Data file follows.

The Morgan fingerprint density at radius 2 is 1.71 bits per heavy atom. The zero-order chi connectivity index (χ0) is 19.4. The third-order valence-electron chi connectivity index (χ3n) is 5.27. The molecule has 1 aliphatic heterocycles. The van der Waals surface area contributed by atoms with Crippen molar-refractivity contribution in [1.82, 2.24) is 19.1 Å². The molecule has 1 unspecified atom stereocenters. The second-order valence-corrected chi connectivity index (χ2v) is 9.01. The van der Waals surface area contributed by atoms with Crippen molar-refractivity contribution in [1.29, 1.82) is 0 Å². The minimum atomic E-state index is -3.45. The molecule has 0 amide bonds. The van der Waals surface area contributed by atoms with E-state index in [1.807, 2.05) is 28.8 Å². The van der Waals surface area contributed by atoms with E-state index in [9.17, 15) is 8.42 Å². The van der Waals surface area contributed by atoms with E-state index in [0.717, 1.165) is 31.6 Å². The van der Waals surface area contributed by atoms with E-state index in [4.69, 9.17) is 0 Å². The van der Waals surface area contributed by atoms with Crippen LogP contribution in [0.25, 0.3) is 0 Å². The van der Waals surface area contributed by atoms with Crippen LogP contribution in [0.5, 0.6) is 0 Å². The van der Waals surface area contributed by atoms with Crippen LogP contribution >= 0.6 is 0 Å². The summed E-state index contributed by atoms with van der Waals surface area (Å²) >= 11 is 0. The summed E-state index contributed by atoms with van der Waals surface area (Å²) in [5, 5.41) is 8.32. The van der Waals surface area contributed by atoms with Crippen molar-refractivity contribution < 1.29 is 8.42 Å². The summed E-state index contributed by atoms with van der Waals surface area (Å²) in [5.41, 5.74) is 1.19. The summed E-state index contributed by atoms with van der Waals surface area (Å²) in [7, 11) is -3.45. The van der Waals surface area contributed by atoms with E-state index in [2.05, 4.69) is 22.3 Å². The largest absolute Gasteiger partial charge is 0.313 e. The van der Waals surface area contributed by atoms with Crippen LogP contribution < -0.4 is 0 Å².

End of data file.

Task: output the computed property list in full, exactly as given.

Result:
The Morgan fingerprint density at radius 2 is 1.71 bits per heavy atom. The zero-order chi connectivity index (χ0) is 19.4. The third-order valence-electron chi connectivity index (χ3n) is 5.27. The molecule has 1 aliphatic heterocycles. The van der Waals surface area contributed by atoms with Crippen molar-refractivity contribution in [1.82, 2.24) is 19.1 Å². The molecule has 1 unspecified atom stereocenters. The second-order valence-corrected chi connectivity index (χ2v) is 9.01. The van der Waals surface area contributed by atoms with Crippen molar-refractivity contribution in [1.29, 1.82) is 0 Å². The minimum atomic E-state index is -3.45. The molecule has 0 amide bonds. The van der Waals surface area contributed by atoms with E-state index in [1.807, 2.05) is 28.8 Å². The van der Waals surface area contributed by atoms with E-state index in [9.17, 15) is 8.42 Å². The van der Waals surface area contributed by atoms with E-state index in [0.717, 1.165) is 31.6 Å². The van der Waals surface area contributed by atoms with E-state index in [4.69, 9.17) is 0 Å². The van der Waals surface area contributed by atoms with Crippen LogP contribution in [0.25, 0.3) is 0 Å². The van der Waals surface area contributed by atoms with Crippen LogP contribution in [0.5, 0.6) is 0 Å². The van der Waals surface area contributed by atoms with Crippen LogP contribution >= 0.6 is 0 Å². The summed E-state index contributed by atoms with van der Waals surface area (Å²) >= 11 is 0. The summed E-state index contributed by atoms with van der Waals surface area (Å²) in [5, 5.41) is 8.32. The van der Waals surface area contributed by atoms with Crippen molar-refractivity contribution < 1.29 is 8.42 Å². The summed E-state index contributed by atoms with van der Waals surface area (Å²) in [5.41, 5.74) is 1.19. The summed E-state index contributed by atoms with van der Waals surface area (Å²) in [7, 11) is -3.45. The van der Waals surface area contributed by atoms with E-state index in [2.05, 4.69) is 22.3 Å². The largest absolute Gasteiger partial charge is 0.313 e. The van der Waals surface area contributed by atoms with Crippen LogP contribution < -0.4 is 0 Å².